How Adoption Made me an Ally

Twenty-three years ago when we first contemplated the adoption of a child, I imagined how it would change a child’s life. Our family was able to offer two loving parents, three siblings and an upper middle class lifestyle. At the same time, I had misgivings about taking a child out of their culture and replacing it with another and the hole that might create in their future life. When we made the decision to adopt a second time three years later, I had those same thoughts. Now that these two children are young adults, I realize that adoption changed both their life and mine in ways that I hadn’t imagined and have made me an ally for the complex emotions and stories that define transracial adoptions.

I recognized that our family would look different to outsiders – three biological sons and 2 Asian daughters, five kids when the norm was two. What I didn’t realize is that the interactions my daughters had with the outside world beyond our family, the circumstances that led to the disruption of their original family and the more recent charged conversations around immigration would forever change how I view the world.

International American adoption has benefitted when societies undergo social disruption and are unable to care for families and orphans. It started with the orphans created by the Vietnam War, continued with the social disruption after the Korean War, the One Child Policy of China, extreme poverty in Central and South America due to militia governments and most recently the physical disruption of Haiti after the earthquake. Over the years I have learned that the majority of these adopted children are not true orphans but placed for adoption or abandoned by their families due to a lack of social supports, malnutrition, unaffordable medical bills and desire for a male heir. I have had to struggle with the knowledge that my participation in this system works to perpetuate these structures by infusing money into a country that does not see a need to change their internal policies.

When others remarked how “good, blessed, lucky, fortunate” our daughters were to be raised in an American family, I instantly thought of the opposite connotations that raised regarding their biologic families. The Chinese and Korean families that had been affected by our daughters adoptions made choices that I don’t know if I could have made if faced with similar circumstances. Would I be willing to walk away from one of my biologic children if I thought they had a chance for an improved life outside of our family?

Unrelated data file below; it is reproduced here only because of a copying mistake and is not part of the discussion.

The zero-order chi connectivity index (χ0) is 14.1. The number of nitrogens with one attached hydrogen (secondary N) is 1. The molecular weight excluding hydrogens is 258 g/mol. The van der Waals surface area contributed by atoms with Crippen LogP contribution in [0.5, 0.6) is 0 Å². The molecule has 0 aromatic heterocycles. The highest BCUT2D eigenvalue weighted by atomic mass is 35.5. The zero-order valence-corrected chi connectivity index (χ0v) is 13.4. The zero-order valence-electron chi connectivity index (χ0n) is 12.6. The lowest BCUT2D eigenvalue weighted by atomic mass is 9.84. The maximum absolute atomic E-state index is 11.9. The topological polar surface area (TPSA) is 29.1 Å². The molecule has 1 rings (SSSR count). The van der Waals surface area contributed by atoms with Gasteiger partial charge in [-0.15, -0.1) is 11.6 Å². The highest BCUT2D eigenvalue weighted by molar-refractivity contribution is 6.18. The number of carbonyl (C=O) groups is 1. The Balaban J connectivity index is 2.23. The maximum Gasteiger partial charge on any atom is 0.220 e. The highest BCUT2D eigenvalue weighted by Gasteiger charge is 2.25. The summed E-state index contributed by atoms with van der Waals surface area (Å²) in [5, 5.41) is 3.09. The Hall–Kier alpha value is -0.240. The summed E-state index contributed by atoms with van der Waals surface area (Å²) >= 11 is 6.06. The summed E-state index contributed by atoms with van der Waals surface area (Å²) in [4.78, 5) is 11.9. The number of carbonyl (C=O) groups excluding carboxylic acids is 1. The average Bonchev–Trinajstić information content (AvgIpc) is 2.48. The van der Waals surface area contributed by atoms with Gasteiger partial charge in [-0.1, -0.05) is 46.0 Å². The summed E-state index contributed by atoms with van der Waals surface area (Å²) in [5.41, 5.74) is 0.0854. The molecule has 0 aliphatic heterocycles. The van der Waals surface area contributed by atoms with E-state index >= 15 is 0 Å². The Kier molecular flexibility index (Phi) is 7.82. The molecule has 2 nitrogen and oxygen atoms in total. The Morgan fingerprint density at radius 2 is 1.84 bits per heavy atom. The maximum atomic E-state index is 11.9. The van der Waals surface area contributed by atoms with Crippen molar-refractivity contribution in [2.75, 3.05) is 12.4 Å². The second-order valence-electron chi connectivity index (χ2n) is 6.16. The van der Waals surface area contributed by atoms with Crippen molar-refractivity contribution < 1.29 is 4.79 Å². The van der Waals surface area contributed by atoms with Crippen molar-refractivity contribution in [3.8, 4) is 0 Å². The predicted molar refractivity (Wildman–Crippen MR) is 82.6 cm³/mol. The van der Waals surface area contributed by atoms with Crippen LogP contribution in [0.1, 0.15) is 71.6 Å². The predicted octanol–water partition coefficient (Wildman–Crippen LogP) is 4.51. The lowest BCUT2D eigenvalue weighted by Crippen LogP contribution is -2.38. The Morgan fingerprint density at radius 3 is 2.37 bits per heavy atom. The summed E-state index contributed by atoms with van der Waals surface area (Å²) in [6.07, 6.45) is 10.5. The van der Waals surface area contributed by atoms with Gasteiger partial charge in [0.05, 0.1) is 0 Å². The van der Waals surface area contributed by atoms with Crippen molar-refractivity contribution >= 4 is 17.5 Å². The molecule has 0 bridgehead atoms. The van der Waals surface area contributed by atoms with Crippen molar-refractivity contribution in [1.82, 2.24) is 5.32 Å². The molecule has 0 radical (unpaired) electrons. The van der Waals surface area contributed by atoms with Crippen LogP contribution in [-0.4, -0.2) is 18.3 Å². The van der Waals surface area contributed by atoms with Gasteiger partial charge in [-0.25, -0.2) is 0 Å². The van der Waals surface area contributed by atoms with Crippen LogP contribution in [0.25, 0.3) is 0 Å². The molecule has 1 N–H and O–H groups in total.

Over the past 4 years as immigration has led to heated discussions and my daughters have moved beyond our protected household and out into the greater world, I have had to reconcile the immigration story of our family with the stories of families south of the US border who have fought to keep their children by making a harrowing journey to a better life. Why is our family put on a pedestal by other Americans while those families waiting in refuge camps are seen as opportunistic and dangerous? Does our American culture value your black/brown body more if you are raised in a white household?

Adoption is complicated… and so is being a parent. I would not change anything about our journey and am immensely grateful that my life and view of this world has been affected by each one of my children. My ongoing task is to be an ally – one who listens to the experiences of others outside of mainstream white America and helps to amplify their voices.

Why Gratitude can be difficult for Immigrants and International Adoptees

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Rep Ilhan Omar has recently been criticized for her lack of gratitude to America, a country that took in her parents as they were fleeing war-torn Somalia. The reasoning is that she should not criticize America because this country “saved” her family and provided her with the educational tools to become a legislator.  Further, Rep Omar should be more humble and refrain from criticizing the injustices that she sees in our country as well as our policies abroad, especially when it concerns Israel.